Compound Sentence

 In Grammar, Sentence Structure

In a compound sentence, each sentence contains two independent clauses, and they are joined by a coordinating conjunction (such as ‘and’, ‘but’, ‘or’) with a comma before it.
“I raced to the movie theater, but it was too late.”
Or, as George H.W. Bush famously said:
“I have opinions of my own, strong opinions, but I don’t always agree with them.”

A compound sentence contains two independent clauses that are connected by a coordinator or joining word. A compound sentence can join both independent clauses or complex clauses. These coordinators, or joining words can be easily remembered by the acronym FANBOYS,  which stand for the following: FOR, AND, NOR, BUT, OR, YET, SO.

Unless it is a very short sentence, coordinators are preceded by a comma. A compound sentence can also be separated by a semi-colon.  When this is the case a joining word is not used. Here, each clause by itself can be a complete sentence.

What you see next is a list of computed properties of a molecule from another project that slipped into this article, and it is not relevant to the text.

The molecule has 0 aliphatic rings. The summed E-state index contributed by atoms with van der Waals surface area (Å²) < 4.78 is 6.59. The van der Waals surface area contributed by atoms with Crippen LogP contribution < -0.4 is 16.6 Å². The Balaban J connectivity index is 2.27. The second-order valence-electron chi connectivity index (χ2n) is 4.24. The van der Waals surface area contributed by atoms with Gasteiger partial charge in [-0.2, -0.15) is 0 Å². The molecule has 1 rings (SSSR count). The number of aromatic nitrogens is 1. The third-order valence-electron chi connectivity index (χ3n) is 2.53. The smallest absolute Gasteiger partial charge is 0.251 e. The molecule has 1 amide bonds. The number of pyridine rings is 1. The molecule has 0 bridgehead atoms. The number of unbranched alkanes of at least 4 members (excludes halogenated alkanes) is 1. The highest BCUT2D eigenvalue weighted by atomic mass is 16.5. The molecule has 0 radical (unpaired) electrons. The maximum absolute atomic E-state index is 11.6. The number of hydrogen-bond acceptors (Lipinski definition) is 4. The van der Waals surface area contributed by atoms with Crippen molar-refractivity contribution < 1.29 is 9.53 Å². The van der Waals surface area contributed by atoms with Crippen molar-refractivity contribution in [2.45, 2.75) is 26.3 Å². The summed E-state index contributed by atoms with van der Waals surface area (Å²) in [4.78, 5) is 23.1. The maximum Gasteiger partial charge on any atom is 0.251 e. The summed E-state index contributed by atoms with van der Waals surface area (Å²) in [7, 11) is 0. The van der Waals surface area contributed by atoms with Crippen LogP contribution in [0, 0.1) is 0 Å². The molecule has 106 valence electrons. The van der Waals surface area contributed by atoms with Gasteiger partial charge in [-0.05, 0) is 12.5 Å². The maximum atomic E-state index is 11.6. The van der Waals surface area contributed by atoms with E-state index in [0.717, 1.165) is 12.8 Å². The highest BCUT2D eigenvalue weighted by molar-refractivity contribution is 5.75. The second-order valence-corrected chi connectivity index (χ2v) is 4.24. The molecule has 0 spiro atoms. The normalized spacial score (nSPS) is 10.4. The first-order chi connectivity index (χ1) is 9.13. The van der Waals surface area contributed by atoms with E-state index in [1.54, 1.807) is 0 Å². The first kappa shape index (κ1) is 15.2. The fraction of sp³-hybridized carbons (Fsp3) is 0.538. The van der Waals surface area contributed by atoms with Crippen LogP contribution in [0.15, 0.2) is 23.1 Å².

examples of the compound sentence

I went to the shops, but I did not buy anything.
I went to the shops; I did not buy anything.
Famous quotes which are compound sentences:
“A man may die, nations may rise and fall, but an idea lives on.” – John F. Kennedy
“Government does not solve problems; it subsidizes them.” – Ronald Reagan

A compound sentence is used to express more than one idea in a sentence, although they must have a relationship to one another. Compound sentences make reading more interesting.

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